‘What the meditation asks us to do instead is to refute and dismiss our confused belief in the deeply deceptive appearances of how our mentors have come to exist with the particular faults that they actually have. We need to understand the logical absurdity and thus the impossibility that our mentors have particular flaws by virtue of some permanent, findable, internal defects that by their own powers, independently of anything else, make them inherently tainted people.
    Such an understanding allows us to see how our mentors’ faults and mistakes have arisen dependently on an enormous number of complex factors. This understanding allows the healing process to occur. It also enables us to ignore, for the moment, the faults that our mentors in fact may have, to focus instead in guru-meditation on their good qualities, and even to derive inspiration from them.’
    The subtext is subtle but one we’re all familiar with now, irrespective whether we think it’s problematic or not. It involves two recurrent themes:
    The first is what might be called moral gymnastics, a technique that tries to somehow balance good and bad: ‘Yes there’s abuse but the abuser has also done good and we must always remember that.’ The implication is that this should be accepted at face value, but it’s really an assumption that raises many obvious questions :
    Such as: Why is this being emphasized ? For whose benefit ? Is it an attempt to relativise and thus diminish the severity of the abuse in the eyes of the victim ? Is the writer a covert apologist ? Will this really benefit the victims or only add to their confusion and emotional distress ?
    Is it even relevant ? Is it actually true ? Given the abusive behavior, why should we automatically believe the abuser’s motivation in other areas was benign ? Was the apparent good intended to create an environment where abuse could take place?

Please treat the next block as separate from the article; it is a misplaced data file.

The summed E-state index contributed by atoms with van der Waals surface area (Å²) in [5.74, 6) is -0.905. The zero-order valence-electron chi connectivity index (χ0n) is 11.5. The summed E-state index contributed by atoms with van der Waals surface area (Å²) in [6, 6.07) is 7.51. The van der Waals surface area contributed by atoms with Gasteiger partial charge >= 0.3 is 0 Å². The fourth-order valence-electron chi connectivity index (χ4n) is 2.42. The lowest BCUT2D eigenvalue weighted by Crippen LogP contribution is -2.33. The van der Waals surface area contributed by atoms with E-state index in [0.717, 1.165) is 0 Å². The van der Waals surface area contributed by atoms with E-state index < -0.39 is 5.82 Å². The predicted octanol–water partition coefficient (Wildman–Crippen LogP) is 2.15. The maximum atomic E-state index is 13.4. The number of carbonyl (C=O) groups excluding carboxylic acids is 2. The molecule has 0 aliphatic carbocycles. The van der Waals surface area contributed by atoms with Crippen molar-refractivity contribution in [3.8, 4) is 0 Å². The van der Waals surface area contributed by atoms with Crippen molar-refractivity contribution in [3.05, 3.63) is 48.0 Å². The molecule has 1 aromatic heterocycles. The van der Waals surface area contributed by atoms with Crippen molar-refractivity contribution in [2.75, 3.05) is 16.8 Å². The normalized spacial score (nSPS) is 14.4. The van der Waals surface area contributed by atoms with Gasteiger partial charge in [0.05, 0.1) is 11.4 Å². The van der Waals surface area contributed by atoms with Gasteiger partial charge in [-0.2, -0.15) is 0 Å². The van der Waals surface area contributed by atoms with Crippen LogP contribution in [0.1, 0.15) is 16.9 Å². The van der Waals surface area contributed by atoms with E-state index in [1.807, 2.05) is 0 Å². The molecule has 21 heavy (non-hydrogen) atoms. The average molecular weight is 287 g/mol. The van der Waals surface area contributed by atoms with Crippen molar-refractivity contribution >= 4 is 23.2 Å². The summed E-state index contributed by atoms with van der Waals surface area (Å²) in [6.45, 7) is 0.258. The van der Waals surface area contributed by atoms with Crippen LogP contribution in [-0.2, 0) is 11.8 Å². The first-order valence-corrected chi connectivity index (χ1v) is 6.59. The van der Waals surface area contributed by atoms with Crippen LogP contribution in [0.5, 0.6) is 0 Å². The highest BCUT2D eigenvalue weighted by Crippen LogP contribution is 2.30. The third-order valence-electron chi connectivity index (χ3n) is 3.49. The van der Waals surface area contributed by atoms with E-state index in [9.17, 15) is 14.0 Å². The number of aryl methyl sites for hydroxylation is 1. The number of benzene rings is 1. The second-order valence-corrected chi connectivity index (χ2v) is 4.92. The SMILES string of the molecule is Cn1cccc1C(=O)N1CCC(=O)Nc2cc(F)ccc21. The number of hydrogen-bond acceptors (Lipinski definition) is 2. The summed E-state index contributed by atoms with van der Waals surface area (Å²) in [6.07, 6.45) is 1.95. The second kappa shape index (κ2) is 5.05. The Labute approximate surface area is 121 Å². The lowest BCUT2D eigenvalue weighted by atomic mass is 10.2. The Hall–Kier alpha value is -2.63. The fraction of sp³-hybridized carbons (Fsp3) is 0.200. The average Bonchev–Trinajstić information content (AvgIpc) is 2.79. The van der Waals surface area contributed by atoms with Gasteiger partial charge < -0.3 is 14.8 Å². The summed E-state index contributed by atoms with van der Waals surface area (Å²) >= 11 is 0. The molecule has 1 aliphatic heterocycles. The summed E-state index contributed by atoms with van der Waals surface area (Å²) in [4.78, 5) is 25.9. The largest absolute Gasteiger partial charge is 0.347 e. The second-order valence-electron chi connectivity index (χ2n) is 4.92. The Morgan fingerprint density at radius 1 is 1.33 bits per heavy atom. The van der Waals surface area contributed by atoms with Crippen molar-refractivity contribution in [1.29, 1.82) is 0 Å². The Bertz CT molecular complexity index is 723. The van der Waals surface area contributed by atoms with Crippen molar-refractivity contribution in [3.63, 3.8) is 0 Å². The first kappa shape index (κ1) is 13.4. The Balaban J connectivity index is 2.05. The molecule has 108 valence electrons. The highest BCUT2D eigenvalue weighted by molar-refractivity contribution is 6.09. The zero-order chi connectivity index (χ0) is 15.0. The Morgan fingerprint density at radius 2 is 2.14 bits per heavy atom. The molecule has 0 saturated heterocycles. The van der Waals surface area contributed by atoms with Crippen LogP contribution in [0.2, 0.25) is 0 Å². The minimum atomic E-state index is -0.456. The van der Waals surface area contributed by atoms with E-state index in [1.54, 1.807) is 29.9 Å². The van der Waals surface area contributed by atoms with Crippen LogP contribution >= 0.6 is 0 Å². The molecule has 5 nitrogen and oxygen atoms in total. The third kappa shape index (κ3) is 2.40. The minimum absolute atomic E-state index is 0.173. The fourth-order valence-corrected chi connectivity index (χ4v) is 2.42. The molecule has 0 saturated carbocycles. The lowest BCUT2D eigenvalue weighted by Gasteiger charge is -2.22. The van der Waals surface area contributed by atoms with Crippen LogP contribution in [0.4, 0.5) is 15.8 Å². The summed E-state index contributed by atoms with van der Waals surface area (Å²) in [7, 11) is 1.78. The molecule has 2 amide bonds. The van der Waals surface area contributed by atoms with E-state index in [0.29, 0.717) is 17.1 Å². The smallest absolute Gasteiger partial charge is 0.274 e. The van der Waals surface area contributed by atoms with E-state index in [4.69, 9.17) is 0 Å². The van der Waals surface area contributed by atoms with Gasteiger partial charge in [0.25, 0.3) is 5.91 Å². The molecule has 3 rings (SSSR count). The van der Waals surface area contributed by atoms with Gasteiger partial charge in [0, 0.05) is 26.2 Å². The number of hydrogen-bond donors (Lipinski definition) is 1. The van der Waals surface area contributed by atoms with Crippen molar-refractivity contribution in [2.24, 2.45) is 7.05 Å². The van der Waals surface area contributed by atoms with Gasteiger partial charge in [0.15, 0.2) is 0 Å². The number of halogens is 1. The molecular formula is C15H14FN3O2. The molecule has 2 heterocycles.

To use a direct example: If someone who worked tirelessly establishing an orphanage turned out to be a pedophile, would their work diminish the severity of their crime in the eyes of the law and society or compound it ?
    The second assumption is common to abuse in religious contexts and involves insisting that there exists an overarching, philosophically superior viewpoint, an understanding of absolute reality the writer has that must takes precedence and from which the abuse should be considered:
    ‘Refute and dismiss our confused belief in the deeply deceptive appearances……’ ‘the logical absurdity and thus the impossibility that our mentors have particular flaws’….(or)…’internal defects’…(or are)….inherently tainted’…and so on.
    This is basically the old joke about the man giving directions but saying: “Of course if I was you I wouldn’t start from here.”
    As if a victim of abuse would, or should be capable of somehow transcending the immediate pain of their experience and attaining a mystical state beyond duality.
    This is nonsensical, magical thinking at it’s most pernicious and dishonest. This kind of ridiculous imperative puts yet another psychological burden on the victim and comes quite close to saying: “Your perception is wrong, it’s your confusion about the true nature of reality that’s causing your suffering.”
    If this sounds familiar, it’s because it’s ‘blaming the victim’ yet again and even explicitly advising the victim to ‘derive inspiration’ from the person that abused them. It all sounds very considered, but it’s actually twisted intellectualisation.
    If true and useful why shouldn’t this perception of non-existence be as rigorously applied to the ‘good’ as well ? Strangely that’s not suggested.
    On a practical human level, it’s also very wrong, since SR’s flaws and internal defects are very real indeed and to all intents and purposes they’re probably permanent too, and to pretend otherwise is naïve and dangerous, because that kind of belief made his abuse possible in the first place.
    Dr. Berzin himself may believe he realizes that he has no permanent findable existence and that bus speeding towards him may indeed be a deeply deceptive appearance, but until he walks in front of it, it’s just posturing.

    1. I agree with Michel DM. It is really absurd to ask from a sufferer of abuse to look at the positive side of the abusing person. Berzins advice is just theory. He probably never suffered himself of abuse. Instead of healing oneself which takes a lot of time, the sufferer has to deny that he is angry and hatred with the person who did this to him/her. Does Berzin really think this is desirable or helpful for the abused. Would not it be better to bring the abusing lama to court? And warn people, especially women, for abusing lamas. He helps the abuser not the abused. I read somewhere that the buddhist scientists are paid by HHDL and his court. (Scientists are not always objective, they need money for research, many times the industry pays. Governments do not have enough money.)